Pennsylvania legislators handed Gov. Tom Wolf a seven month spending plan on Friday – pieced together by federal pandemic aid and accounting tricks that some Democrats begrudgingly supported in hopes of more congressional relief on the horizon.
“This is not the budget we wanted,” said Senate Minority Leader Jay Costa, D-Allegheny. “It’s not a budget that provides enough assistance to those struggling with the economic woes caused by COVID-19. But it is a budget that reflects the crisis that we are in.”
The roughly $11 billion measure completes a partial $25.8 billion budget passed without much fanfare in May meant to sustain government operations through Nov. 30. Legislators used $1.3 billion in CARES Act money they socked away in the spring to help fill the $3 billion deficit, carved by reduced tax revenues amid ongoing economic restrictions, and moved about $500 million from other state accounts to carry the government through June 30, 2021. Democrats had hoped to use the federal funds for direct relief to child care centers, front line workers, hospitals, restaurants and other hard hid industries.
Costa said keeping state government programs operable and preventing “massive furloughs and layoffs” took precedence. But it’s certainly not an ideal plan either, he said.
“Using that money to balance the budget is a missed opportunity that leaves many in need,” he said. “We also left millions of dollars in transportation projects unfinished in a time where our infrastructure needs work.”
Rank and file Democrats in both chambers, however, called the plan irresponsible and refused to lend their support.
“Despite a proposal offered by Senate Democrats to allocate remaining CARES dollars to small businesses, child care, hazard pay, public safety, higher education, hospital assistance, emergency utility assistance and food security, House and Senate Republicans made the deliberate choice to fold that money into the general fund instead,” said Sen. Maria Collett, D-Montgomery. “Why, when Republicans constantly paint themselves as such a friend to small businesses and first responders, do they keep making choices that leave them out in the cold?”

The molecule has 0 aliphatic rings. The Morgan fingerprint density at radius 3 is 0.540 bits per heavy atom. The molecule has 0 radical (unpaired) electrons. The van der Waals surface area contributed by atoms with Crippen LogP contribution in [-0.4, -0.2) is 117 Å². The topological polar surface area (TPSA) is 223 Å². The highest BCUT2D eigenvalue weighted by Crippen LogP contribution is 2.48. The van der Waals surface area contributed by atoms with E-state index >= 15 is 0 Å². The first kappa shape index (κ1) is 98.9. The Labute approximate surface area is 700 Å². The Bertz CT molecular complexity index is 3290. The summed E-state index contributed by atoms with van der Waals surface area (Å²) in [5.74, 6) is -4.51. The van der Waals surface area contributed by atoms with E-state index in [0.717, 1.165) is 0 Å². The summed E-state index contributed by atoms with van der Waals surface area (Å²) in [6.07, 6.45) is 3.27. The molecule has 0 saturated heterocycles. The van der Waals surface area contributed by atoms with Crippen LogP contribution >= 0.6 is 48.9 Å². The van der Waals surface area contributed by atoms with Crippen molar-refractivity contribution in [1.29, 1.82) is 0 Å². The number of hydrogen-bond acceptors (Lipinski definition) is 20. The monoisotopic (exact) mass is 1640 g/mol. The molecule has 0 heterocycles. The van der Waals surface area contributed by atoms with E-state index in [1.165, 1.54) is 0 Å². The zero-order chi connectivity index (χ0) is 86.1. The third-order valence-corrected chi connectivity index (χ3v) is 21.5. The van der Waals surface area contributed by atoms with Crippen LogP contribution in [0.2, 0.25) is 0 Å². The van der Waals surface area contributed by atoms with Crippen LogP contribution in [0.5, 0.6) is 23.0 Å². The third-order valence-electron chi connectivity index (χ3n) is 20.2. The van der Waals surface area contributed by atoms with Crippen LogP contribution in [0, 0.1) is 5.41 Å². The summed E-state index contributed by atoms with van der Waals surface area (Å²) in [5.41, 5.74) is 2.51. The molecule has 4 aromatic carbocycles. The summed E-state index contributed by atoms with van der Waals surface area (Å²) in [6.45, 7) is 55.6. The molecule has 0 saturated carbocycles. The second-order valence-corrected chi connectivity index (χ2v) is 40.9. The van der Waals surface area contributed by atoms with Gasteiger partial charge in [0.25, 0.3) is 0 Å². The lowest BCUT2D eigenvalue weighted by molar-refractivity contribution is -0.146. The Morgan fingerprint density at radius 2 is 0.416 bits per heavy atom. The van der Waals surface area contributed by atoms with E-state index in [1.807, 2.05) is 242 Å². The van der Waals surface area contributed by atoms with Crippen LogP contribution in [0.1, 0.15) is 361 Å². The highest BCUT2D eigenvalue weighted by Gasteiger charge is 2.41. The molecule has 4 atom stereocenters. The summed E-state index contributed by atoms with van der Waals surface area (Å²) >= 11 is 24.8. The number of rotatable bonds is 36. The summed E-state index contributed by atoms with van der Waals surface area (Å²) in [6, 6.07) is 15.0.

Rep. Jake Wheatley, D-Allegheny, said the minority party proves too eager to accept “crumbs” from GOP leadership over fear of receiving nothing at all – a dynamic he finds tiring and unproductive.
“It's yet another case of those in the state Capitol who fail to understand or care about what’s best for our residents and are only thinking of their own interests,” he said. “What happened to the belief that, during times of difficulty, we work together to come up with ideas and solutions and collaborate? Instead, there’s a push toward actions that are short-sighted and short-termed.”
Some rank and file Republicans shared in the disappointment, too. Dauphin County Rep. Andrew Lewis – one of 17 GOP members in the House who voted against the plan – agreed the “irresponsible” plan increased spending with one-time federal relief that wouldn’t be there next year, leaving behind a bigger deficit to fill.
“Pennsylvanians deserve an honest and fiscally responsible budget that doesn’t put them at risk for tax hikes in the future,” he said.
Senate Majority Leader Jake Corman, R-Centre, argued that using the CARES money makes the best of a bad situation by preventing tax hikes or public borrowing – two things he said residents want to avoid at all costs.
“We have passed a balanced budget that stands up for taxpayers and will help us move our economy forward,” he said. “Just as Pennsylvanians have worked to live within their budgets, we too focused on finalizing a budget that would continue to serve our residents without asking them for more of their hard-earned dollars.”
House Majority Leader Kerry Benninghoff, R-Centre, described the $35.5 billion overall spending plan as a “feat” that holds the line on taxes, public borrowing or substantial cuts – an outcome that was inconceivable in May.
“Our total spending plan ensures Pennsylvania’s schools remain fully funded, our public health and community safety agencies have the resources they need to keep people safe during this global pandemic, and our most vulnerable populations remain protected,” he said.
Wolf did not release any official statement on the budget as of Saturday, but spokesperson Lyndsay Kensinger said Friday the administration worked with the General Assembly to finalize budget ahead of Nov. 30 in order to prevent layoffs and furloughs.
In a statement to Spotlight PA, Kensinger said Wolf intends to sign the measure.
“The governor will continue to advocate for federal funding to support recovery efforts at the state and local level, including additional funding for Pennsylvania municipalities and the restaurant industry,” she said. “We need our federal leaders to step up and provide Americans with the support they desperately need.”
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